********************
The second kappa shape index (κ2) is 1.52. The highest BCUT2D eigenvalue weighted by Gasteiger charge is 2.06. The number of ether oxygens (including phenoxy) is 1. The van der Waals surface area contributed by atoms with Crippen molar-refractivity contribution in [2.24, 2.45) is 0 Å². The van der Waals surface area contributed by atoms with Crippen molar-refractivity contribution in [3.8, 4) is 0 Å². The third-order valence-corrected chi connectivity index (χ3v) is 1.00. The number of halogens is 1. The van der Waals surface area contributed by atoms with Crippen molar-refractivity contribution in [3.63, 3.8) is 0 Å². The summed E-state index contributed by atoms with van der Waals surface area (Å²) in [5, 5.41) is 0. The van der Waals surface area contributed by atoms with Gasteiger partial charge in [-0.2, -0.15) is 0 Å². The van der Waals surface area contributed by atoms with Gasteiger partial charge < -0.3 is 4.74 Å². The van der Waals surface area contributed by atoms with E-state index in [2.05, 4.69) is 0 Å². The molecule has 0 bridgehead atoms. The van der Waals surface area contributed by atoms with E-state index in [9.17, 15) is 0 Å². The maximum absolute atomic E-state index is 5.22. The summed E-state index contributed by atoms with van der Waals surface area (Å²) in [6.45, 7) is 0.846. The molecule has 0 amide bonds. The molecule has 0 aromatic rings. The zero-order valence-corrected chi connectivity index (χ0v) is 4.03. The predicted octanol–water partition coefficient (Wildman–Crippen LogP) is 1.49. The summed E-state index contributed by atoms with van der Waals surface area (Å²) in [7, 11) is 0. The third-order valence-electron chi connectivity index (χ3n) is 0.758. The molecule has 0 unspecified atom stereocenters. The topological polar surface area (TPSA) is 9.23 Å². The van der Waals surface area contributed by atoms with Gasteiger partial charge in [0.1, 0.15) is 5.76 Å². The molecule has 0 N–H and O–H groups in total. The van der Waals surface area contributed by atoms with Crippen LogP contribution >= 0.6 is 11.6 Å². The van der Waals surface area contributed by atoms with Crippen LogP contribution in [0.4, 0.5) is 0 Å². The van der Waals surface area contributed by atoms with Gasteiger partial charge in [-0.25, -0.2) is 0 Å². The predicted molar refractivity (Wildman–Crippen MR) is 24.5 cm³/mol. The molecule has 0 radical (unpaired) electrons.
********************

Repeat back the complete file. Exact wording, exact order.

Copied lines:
The second kappa shape index (κ2) is 1.52. The highest BCUT2D eigenvalue weighted by Gasteiger charge is 2.06. The number of ether oxygens (including phenoxy) is 1. The van der Waals surface area contributed by atoms with Crippen molar-refractivity contribution in [2.24, 2.45) is 0 Å². The van der Waals surface area contributed by atoms with Crippen molar-refractivity contribution in [3.8, 4) is 0 Å². The third-order valence-corrected chi connectivity index (χ3v) is 1.00. The number of halogens is 1. The van der Waals surface area contributed by atoms with Crippen molar-refractivity contribution in [3.63, 3.8) is 0 Å². The summed E-state index contributed by atoms with van der Waals surface area (Å²) in [5, 5.41) is 0. The van der Waals surface area contributed by atoms with Gasteiger partial charge in [-0.2, -0.15) is 0 Å². The van der Waals surface area contributed by atoms with Gasteiger partial charge < -0.3 is 4.74 Å². The van der Waals surface area contributed by atoms with E-state index in [2.05, 4.69) is 0 Å². The molecule has 0 bridgehead atoms. The van der Waals surface area contributed by atoms with E-state index in [9.17, 15) is 0 Å². The maximum absolute atomic E-state index is 5.22. The summed E-state index contributed by atoms with van der Waals surface area (Å²) in [6.45, 7) is 0.846. The molecule has 0 amide bonds. The molecule has 0 aromatic rings. The zero-order valence-corrected chi connectivity index (χ0v) is 4.03. The predicted octanol–water partition coefficient (Wildman–Crippen LogP) is 1.49. The summed E-state index contributed by atoms with van der Waals surface area (Å²) in [7, 11) is 0. The third-order valence-electron chi connectivity index (χ3n) is 0.758. The molecule has 0 unspecified atom stereocenters. The topological polar surface area (TPSA) is 9.23 Å². The van der Waals surface area contributed by atoms with Gasteiger partial charge in [0.1, 0.15) is 5.76 Å². The molecule has 0 N–H and O–H groups in total. The van der Waals surface area contributed by atoms with Crippen LogP contribution >= 0.6 is 11.6 Å². The van der Waals surface area contributed by atoms with Crippen LogP contribution in [0.4, 0.5) is 0 Å². The van der Waals surface area contributed by atoms with Gasteiger partial charge in [-0.25, -0.2) is 0 Å². The predicted molar refractivity (Wildman–Crippen MR) is 24.5 cm³/mol. The molecule has 0 radical (unpaired) electrons.